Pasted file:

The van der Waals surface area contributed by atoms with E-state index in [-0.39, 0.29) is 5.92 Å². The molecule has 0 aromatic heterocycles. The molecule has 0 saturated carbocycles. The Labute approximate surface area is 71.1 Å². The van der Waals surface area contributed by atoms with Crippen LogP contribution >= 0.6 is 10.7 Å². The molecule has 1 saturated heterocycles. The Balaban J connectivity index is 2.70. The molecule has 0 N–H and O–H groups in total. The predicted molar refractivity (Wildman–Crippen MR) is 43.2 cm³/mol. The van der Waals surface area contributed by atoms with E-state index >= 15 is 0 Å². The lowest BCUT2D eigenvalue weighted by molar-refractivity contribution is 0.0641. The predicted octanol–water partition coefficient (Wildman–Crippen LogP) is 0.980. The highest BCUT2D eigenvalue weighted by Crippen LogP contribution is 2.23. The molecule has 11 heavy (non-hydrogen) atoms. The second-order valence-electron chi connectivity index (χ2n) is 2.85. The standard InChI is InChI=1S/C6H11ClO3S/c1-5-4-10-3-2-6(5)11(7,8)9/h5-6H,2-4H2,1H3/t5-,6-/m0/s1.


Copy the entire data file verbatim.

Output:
The van der Waals surface area contributed by atoms with E-state index in [-0.39, 0.29) is 5.92 Å². The molecule has 0 aromatic heterocycles. The molecule has 0 saturated carbocycles. The Labute approximate surface area is 71.1 Å². The van der Waals surface area contributed by atoms with Crippen LogP contribution >= 0.6 is 10.7 Å². The molecule has 1 saturated heterocycles. The Balaban J connectivity index is 2.70. The molecule has 0 N–H and O–H groups in total. The predicted molar refractivity (Wildman–Crippen MR) is 43.2 cm³/mol. The van der Waals surface area contributed by atoms with E-state index >= 15 is 0 Å². The lowest BCUT2D eigenvalue weighted by molar-refractivity contribution is 0.0641. The predicted octanol–water partition coefficient (Wildman–Crippen LogP) is 0.980. The highest BCUT2D eigenvalue weighted by Crippen LogP contribution is 2.23. The molecule has 11 heavy (non-hydrogen) atoms. The second-order valence-electron chi connectivity index (χ2n) is 2.85. The standard InChI is InChI=1S/C6H11ClO3S/c1-5-4-10-3-2-6(5)11(7,8)9/h5-6H,2-4H2,1H3/t5-,6-/m0/s1.